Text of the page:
EgyptAir MS804 crash: Voice recorder recovered from sea
The cockpit voice recorder from the EgyptAir plane that crashed last month has been found in the Mediterranean, Egyptian investigators say.
The "black box" was damaged and had to be pulled out in several stages but its memory unit was intact, they said.
A search vessel with an underwater robot has been scouring the crash site and has sent back images of wreckage.
Flight MS804 from Paris to Cairo crashed on 19 May, killing all 66 people on board.
It is not clear yet what caused the aircraft to go down.
In a statement, investigators said: "The vessel's equipment was able to salvage the part [of the recorder] that contains the memory unit, which is considered the most important part of the recording device."
The recorder will now be taken to the Egyptian city of Alexandria to be studied.
The plane's manufacturer, Airbus, previously said that finding the black boxes was crucial to understanding what happened when radar lost track of MS804.
Electronic messages sent by the plane revealed that smoke detectors went off in the toilet and the aircraft's electrics, minutes before the radar signal was lost.
According to Greek investigators, the plane turned 90 degrees left and then 360 degrees to the right, dropping from 11,300m (37,000ft) to 4,600m (15,000ft) and then 3,000m (10,000ft) before it was lost from radar.
A terror attack has not been ruled out but no extremist group has claimed to have downed the plane.
Analysts say human or technical error is also a possibility.
The crew on board do not appear to have sent a distress call.
The cockpit voice recorder should allow investigators to hear what the pilot and co-pilot were saying to each other, plus any alarms in the background.
If the flight data recorder is recovered, it should show what the plane's computers were recording at the time.
Experts have warned that signals emitted by the data recorder are expected to expire by 24 June.
What happens next, by Richard Westcott, BBC Transport Correspondent @bbcwestcott
Investigators will begin with something they call "the four corners". It means that, before touching anything, they will map exactly where every single piece of the aircraft ended up.
If debris is spread over a large area it tells them the plane broke up in mid-air. If it is more intact, it suggests it hit the water then broke up.
They will also look for what is missing. If, for example, an engine or the tail is two miles away, it clearly broke off earlier in the flight.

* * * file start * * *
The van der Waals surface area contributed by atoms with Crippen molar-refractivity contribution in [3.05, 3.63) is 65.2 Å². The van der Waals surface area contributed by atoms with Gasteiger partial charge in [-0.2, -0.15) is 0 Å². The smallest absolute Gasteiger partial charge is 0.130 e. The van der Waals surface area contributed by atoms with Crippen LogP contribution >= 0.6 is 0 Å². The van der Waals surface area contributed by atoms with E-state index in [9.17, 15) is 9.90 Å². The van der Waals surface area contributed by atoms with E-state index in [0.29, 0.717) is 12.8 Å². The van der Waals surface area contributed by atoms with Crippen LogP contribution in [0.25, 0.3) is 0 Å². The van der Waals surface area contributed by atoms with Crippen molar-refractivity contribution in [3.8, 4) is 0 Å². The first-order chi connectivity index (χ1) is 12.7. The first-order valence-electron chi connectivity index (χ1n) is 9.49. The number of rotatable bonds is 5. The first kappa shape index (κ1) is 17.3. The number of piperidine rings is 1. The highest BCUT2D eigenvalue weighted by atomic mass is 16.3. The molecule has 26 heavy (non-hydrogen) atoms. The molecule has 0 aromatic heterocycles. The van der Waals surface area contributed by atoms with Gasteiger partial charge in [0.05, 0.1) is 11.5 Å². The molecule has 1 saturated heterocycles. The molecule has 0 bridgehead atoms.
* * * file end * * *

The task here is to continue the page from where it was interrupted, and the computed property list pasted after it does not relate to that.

The little evidence so far suggests a fire broke out in the front of the aircraft, so they will be keen to film and photograph that area. One experienced investigator who worked on the Lockerbie bombing told me bomb damage looks very different to fire damage.
Ultimately, investigators will probably have to retrieve wreckage to know for sure what brought this plane down. And that could take weeks, even months.
The search for the wreckage
The area in which flight MS804 crashed is one of the deepest in the Mediterranean - more than 3,000m (10,000ft) deep in some parts.
Days after the search began, debris and body parts were found to the east of the plane's last known location. Egypt's military released images of debris including a lifejacket, pieces of fabric and metal fragments.
On 15 June, Egyptian investigators said the deep sea search vessel John Lethbridge had found wreckage of the fuselage of the plane in "several main locations" and had taken the first images of it.
A map of the distribution of the wreckage is being drawn up so a recovery operation can begin.
The European Space Agency (ESA) said one of its satellites detected what appeared to be a 2km-long oil slick in the eastern Mediterranean Sea in the same area the plane disappeared.
What do we know so far?
- EgyptAir Flight MS804 vanished over the eastern Mediterranean early on Thursday 19 May with 66 passengers and crew on board
- Some surface debris was found 290km (180 miles) north of the Egyptian city of Alexandria
- Signals from the plane indicated that smoke was detected in the toilet and in the avionics area below the cockpit
- The search area is one of the deepest parts of the Mediterranean - more than 3,000 metres (10,000ft) deep in places